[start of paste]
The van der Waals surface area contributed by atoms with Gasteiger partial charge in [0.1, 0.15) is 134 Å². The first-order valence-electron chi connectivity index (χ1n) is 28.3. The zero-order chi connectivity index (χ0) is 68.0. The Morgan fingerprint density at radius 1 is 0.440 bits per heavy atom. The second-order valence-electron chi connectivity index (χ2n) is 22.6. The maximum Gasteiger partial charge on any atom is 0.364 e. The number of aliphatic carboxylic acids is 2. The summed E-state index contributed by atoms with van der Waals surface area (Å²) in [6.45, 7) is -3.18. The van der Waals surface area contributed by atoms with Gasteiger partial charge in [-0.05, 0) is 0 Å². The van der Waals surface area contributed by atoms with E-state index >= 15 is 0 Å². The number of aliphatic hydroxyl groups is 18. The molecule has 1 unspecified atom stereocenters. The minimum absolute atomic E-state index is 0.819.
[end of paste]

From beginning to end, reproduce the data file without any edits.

The van der Waals surface area contributed by atoms with Gasteiger partial charge in [0.1, 0.15) is 134 Å². The first-order valence-electron chi connectivity index (χ1n) is 28.3. The zero-order chi connectivity index (χ0) is 68.0. The Morgan fingerprint density at radius 1 is 0.440 bits per heavy atom. The second-order valence-electron chi connectivity index (χ2n) is 22.6. The maximum Gasteiger partial charge on any atom is 0.364 e. The number of aliphatic carboxylic acids is 2. The summed E-state index contributed by atoms with van der Waals surface area (Å²) in [6.45, 7) is -3.18. The van der Waals surface area contributed by atoms with Gasteiger partial charge in [-0.05, 0) is 0 Å². The van der Waals surface area contributed by atoms with E-state index >= 15 is 0 Å². The number of aliphatic hydroxyl groups is 18. The molecule has 1 unspecified atom stereocenters. The minimum absolute atomic E-state index is 0.819.